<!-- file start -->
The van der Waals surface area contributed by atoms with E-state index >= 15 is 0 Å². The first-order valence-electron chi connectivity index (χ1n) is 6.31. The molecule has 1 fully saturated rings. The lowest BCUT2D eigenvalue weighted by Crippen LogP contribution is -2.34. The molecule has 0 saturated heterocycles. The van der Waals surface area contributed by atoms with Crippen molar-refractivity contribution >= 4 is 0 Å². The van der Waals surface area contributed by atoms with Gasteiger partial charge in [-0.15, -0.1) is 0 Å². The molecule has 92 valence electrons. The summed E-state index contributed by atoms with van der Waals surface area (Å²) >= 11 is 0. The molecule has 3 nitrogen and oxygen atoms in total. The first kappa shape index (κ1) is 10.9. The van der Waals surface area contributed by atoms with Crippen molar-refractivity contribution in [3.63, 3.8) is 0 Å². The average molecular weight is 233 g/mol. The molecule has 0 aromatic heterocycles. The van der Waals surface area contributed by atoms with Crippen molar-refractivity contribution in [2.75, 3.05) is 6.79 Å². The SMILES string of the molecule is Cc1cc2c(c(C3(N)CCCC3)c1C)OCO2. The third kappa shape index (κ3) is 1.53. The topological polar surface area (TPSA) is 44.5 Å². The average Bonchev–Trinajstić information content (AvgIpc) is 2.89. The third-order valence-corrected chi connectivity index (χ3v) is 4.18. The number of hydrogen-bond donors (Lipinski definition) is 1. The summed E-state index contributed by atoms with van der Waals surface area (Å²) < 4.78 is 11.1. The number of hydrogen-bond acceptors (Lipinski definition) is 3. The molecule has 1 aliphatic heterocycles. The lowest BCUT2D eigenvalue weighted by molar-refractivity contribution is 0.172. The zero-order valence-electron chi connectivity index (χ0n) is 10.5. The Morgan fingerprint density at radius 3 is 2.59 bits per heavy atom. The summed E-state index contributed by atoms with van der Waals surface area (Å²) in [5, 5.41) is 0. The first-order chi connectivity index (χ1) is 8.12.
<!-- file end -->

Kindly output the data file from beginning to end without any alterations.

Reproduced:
The van der Waals surface area contributed by atoms with E-state index >= 15 is 0 Å². The first-order valence-electron chi connectivity index (χ1n) is 6.31. The molecule has 1 fully saturated rings. The lowest BCUT2D eigenvalue weighted by Crippen LogP contribution is -2.34. The molecule has 0 saturated heterocycles. The van der Waals surface area contributed by atoms with Crippen molar-refractivity contribution >= 4 is 0 Å². The van der Waals surface area contributed by atoms with Gasteiger partial charge in [-0.15, -0.1) is 0 Å². The molecule has 92 valence electrons. The summed E-state index contributed by atoms with van der Waals surface area (Å²) >= 11 is 0. The molecule has 3 nitrogen and oxygen atoms in total. The first kappa shape index (κ1) is 10.9. The van der Waals surface area contributed by atoms with Crippen molar-refractivity contribution in [3.63, 3.8) is 0 Å². The average molecular weight is 233 g/mol. The molecule has 0 aromatic heterocycles. The van der Waals surface area contributed by atoms with Crippen molar-refractivity contribution in [2.75, 3.05) is 6.79 Å². The SMILES string of the molecule is Cc1cc2c(c(C3(N)CCCC3)c1C)OCO2. The third kappa shape index (κ3) is 1.53. The topological polar surface area (TPSA) is 44.5 Å². The average Bonchev–Trinajstić information content (AvgIpc) is 2.89. The third-order valence-corrected chi connectivity index (χ3v) is 4.18. The number of hydrogen-bond donors (Lipinski definition) is 1. The summed E-state index contributed by atoms with van der Waals surface area (Å²) < 4.78 is 11.1. The number of hydrogen-bond acceptors (Lipinski definition) is 3. The molecule has 1 aliphatic heterocycles. The lowest BCUT2D eigenvalue weighted by molar-refractivity contribution is 0.172. The zero-order valence-electron chi connectivity index (χ0n) is 10.5. The Morgan fingerprint density at radius 3 is 2.59 bits per heavy atom. The summed E-state index contributed by atoms with van der Waals surface area (Å²) in [5, 5.41) is 0. The first-order chi connectivity index (χ1) is 8.12.